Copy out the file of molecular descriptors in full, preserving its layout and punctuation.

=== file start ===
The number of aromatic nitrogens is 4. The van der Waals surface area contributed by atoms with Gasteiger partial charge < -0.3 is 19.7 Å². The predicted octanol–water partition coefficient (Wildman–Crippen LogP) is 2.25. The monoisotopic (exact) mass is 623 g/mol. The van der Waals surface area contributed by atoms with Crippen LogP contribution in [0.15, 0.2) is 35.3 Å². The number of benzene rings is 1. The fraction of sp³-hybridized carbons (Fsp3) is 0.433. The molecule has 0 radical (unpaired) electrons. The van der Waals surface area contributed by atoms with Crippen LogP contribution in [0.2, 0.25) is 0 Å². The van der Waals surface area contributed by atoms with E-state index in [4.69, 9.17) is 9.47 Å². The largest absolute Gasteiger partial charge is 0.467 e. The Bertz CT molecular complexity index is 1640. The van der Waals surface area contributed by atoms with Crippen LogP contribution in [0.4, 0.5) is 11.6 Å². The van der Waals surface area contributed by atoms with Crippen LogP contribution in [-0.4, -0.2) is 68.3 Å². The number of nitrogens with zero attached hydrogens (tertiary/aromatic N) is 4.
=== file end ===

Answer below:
The number of aromatic nitrogens is 4. The van der Waals surface area contributed by atoms with Gasteiger partial charge < -0.3 is 19.7 Å². The predicted octanol–water partition coefficient (Wildman–Crippen LogP) is 2.25. The monoisotopic (exact) mass is 623 g/mol. The van der Waals surface area contributed by atoms with Crippen LogP contribution in [0.15, 0.2) is 35.3 Å². The number of benzene rings is 1. The fraction of sp³-hybridized carbons (Fsp3) is 0.433. The molecule has 0 radical (unpaired) electrons. The van der Waals surface area contributed by atoms with Crippen LogP contribution in [0.2, 0.25) is 0 Å². The van der Waals surface area contributed by atoms with E-state index in [4.69, 9.17) is 9.47 Å². The largest absolute Gasteiger partial charge is 0.467 e. The Bertz CT molecular complexity index is 1640. The van der Waals surface area contributed by atoms with Crippen LogP contribution in [0.4, 0.5) is 11.6 Å². The van der Waals surface area contributed by atoms with Crippen LogP contribution in [-0.4, -0.2) is 68.3 Å². The number of nitrogens with zero attached hydrogens (tertiary/aromatic N) is 4.